Have you heard of zentangle? It is an art form that uses repetitive patterns, ideally on a 3.5 inch square piece of paper, or as zenganglers call it, a “tile”. I’ve always enjoyed doodling, much to despair or my Mom, as I would do it on the wall by the phone (remember landlines?) with a pencil. We’ve had quite a few heated arguments those days. I would be on the phone for more than 3 hours, talking to my boyfriend Roberto late at night, and next morning my Mom would wake up and have a royal fit when she saw my “art” on the wall. Fun times. Fast forward a few decades and doodles turned into zentangles, what was a wall became a cookie. All you need is a smooth base of Royal icing, fully set. And a fine tip food-safe pen. Embrace the patterns and have fun!

The classic pattern is black and white, and you can design your own little tangles or search online for ideas. The Tangled Universe is waiting for you!

I like to use other shapes also, rectangular and candy corn are favorites or mine, but pretty much anything works.

The pumpkin design is not exactly a zentangle, but it has repetitive patterns that are also quite soothing to draw. For the design above I used a mini-projector.

Free hand also works, just don’t be too concerned with perfection… in the end it all works fine, I promise.

I like to add a little color to a zentangle pattern, even if not traditional… Another way to bring color is to add it to the background, as I show in the cookies below.

For this cookie, Americolor Cork was used in the background, and the Zentangle pattern worked as the petals in the flower.

It is quite amazing how much the pattern changes if you do it black and white or bring a very assertive color to play.

These two above might be my favorites, maybe. The contrast of bright orange with the pattern makes my heart sing!

That could be a nice cookie platter for a dessert table, with a Halloween vibe…

So many patterns… so little time! I have a long list of zentangles to “cookie”, so expect to see more popping up in this baby blog of mine.

AUTUMN LEAVES

In my previous post I shared a slightly unusual take on pumpkins, and now I bring you a black and white alternative for Fall-inspired leaves. The basic idea is very simple, and you can do anything you want for each pattern. Don’t worry about it, don’t be too hard on yourself, it’s not about perfection. If you really hate one particular section you made, go ahead and paint it black… Inspiration came from this Instagram page.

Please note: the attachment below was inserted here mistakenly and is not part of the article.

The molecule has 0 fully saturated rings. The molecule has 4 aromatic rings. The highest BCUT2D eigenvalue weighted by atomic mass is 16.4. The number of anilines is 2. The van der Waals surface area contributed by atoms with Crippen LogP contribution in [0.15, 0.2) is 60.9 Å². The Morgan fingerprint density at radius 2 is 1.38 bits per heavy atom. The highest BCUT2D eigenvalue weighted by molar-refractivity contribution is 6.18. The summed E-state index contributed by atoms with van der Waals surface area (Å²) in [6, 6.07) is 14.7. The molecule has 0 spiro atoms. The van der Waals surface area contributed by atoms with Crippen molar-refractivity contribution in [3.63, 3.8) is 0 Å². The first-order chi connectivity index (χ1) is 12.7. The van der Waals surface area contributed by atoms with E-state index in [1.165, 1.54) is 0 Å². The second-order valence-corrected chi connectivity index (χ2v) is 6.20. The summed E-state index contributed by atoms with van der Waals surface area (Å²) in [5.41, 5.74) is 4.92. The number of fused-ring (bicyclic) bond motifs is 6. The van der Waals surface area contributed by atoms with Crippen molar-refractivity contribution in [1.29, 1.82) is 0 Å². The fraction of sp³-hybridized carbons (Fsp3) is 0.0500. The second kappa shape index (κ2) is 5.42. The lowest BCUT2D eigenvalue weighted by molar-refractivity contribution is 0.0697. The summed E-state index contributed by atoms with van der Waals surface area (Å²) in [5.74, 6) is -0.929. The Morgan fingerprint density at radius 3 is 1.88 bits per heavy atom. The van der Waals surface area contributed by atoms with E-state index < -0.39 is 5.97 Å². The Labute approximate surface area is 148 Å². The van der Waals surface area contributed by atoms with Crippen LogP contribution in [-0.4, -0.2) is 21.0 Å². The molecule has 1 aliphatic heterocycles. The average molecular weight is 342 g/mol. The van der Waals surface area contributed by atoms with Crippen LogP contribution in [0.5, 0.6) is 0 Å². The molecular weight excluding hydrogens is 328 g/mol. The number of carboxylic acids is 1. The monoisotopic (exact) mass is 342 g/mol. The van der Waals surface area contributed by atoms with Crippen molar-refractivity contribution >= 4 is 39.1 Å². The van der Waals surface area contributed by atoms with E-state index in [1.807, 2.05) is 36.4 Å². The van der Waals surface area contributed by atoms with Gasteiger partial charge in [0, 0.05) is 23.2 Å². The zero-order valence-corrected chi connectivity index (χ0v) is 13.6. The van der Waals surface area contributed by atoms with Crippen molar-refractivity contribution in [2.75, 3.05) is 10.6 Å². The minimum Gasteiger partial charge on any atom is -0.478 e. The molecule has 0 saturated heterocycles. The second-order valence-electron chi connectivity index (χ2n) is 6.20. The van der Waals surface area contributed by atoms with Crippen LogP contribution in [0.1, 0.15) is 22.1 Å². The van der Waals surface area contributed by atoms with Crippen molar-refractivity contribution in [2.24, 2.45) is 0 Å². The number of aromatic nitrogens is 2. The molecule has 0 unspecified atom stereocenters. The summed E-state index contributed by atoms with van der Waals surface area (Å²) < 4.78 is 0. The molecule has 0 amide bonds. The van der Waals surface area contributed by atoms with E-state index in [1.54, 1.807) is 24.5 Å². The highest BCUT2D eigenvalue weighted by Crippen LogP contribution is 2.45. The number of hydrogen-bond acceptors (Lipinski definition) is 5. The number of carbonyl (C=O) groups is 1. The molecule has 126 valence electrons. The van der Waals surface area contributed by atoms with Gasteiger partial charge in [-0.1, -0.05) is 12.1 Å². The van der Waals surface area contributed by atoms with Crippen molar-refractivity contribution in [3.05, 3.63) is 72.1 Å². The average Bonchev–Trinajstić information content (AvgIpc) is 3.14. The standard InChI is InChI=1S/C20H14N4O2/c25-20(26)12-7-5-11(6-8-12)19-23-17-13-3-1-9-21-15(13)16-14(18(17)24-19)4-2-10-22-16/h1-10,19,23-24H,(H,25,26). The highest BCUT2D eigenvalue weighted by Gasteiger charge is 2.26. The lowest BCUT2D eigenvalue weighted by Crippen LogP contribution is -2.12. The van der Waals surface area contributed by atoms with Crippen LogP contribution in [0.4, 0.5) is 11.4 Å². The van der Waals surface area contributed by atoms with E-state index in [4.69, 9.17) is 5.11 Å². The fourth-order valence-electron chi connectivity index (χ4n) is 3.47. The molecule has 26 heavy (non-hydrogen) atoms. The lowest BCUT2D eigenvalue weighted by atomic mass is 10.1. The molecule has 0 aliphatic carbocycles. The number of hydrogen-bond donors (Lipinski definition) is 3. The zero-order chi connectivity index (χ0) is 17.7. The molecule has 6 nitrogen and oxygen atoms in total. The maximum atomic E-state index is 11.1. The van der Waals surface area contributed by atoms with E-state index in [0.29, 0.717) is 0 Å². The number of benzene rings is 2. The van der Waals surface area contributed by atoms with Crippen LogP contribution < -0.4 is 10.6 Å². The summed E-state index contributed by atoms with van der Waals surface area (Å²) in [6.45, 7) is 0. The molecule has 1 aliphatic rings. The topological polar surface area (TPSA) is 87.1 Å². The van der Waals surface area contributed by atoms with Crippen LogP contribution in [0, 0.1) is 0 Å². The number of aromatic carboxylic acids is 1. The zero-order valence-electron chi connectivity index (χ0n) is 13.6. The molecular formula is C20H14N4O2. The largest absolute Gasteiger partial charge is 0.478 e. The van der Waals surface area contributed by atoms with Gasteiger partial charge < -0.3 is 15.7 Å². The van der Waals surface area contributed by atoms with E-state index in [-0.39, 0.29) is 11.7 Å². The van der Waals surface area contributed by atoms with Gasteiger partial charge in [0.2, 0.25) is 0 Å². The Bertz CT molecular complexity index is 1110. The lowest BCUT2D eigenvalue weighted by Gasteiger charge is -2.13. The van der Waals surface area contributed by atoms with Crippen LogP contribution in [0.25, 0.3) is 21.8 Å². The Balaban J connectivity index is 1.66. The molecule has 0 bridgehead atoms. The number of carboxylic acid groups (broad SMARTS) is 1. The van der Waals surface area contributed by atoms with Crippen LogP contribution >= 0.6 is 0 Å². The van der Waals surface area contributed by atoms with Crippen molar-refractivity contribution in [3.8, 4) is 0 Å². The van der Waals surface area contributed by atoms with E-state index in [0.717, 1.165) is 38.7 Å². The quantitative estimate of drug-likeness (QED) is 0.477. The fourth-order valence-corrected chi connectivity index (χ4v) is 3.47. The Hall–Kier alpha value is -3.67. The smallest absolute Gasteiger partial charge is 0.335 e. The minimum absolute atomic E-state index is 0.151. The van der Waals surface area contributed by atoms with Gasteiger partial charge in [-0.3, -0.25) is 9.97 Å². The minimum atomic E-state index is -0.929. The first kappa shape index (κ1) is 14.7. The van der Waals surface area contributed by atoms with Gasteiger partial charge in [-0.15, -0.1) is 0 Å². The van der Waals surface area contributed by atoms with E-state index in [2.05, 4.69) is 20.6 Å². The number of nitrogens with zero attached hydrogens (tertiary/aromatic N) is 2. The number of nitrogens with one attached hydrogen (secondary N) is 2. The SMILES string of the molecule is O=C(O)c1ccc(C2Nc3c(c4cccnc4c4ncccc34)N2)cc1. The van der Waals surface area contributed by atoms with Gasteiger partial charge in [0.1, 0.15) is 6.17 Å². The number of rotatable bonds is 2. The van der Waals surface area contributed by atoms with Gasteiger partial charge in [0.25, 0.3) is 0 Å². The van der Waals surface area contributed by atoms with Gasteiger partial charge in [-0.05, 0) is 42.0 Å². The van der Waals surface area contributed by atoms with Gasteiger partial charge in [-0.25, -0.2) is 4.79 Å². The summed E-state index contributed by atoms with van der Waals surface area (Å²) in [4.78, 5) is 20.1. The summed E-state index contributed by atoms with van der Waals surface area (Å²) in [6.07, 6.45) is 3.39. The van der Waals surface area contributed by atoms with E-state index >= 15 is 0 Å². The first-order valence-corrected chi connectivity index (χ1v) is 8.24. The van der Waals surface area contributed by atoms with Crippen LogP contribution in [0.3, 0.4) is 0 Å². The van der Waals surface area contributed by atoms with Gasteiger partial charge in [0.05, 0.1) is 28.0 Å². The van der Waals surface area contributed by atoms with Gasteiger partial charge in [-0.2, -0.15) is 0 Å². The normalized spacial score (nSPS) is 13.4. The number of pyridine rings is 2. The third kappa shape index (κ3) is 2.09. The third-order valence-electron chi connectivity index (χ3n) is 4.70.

The whole process could not be simpler… just flood the cookies with white Royal icing, and allow it to fully set, overnight is best. Then, divide the leaf in sections using a food-safe black pen, with a fine tip. Create different patterns for each of the sections, pretty much anything you imagine will do.

You can make the cookies big or small, it’s very relaxing to draw the patterns, time flies by…

Leaves are definitely one of the top shapes for cookies during this time of the year. No matter your preference, there is always a style out there for you… I actually like to mix and match, modern and traditional on the same batch.

The same basic idea can be applied to many different shapes of cookies, either decorating the whole area of just a small portion. Colors could be fun too instead of black and white. Once again, as usual with cookies, one simple method and so many things you can do with it!

COOKIE LACE DESIGN: FACING MY FEARS

I’ve said it before, and I will say it again: I am not wild about piping fine lines with Royal icing. They scare me to death. But truth is, they can make a cookie very special and festive, so I’ve been forcing myself to try them every chance I get. Lace design – aka Needlepoint – requires that you pipe quite a few of those fine lines side by side. It is time-consuming and I won’t lie, a bit stressful. But I am so glad I gave it a try!

It all starts by piping a grid that will hold your pattern, so you must decide on how many rows of little squares you’ll need. I decided to keep my first designs simple and just do a central ribbon of needlepoint.

Small deviations on the angle of a piped line risk being propagated on subsequent lines and the final design will show it. You might notice that the right side of my ribbon ended up slightly bigger. But I am still pretty happy with it, as I never imagined being able to do it.

I was a little more attentive (and lucky) on the blue cookie below, so the outcome was better…

I wanted to have a little shine on the lace, so I sprayed Diamond Dust right after piping, protecting the rest of the cookie with this super complex baking trick: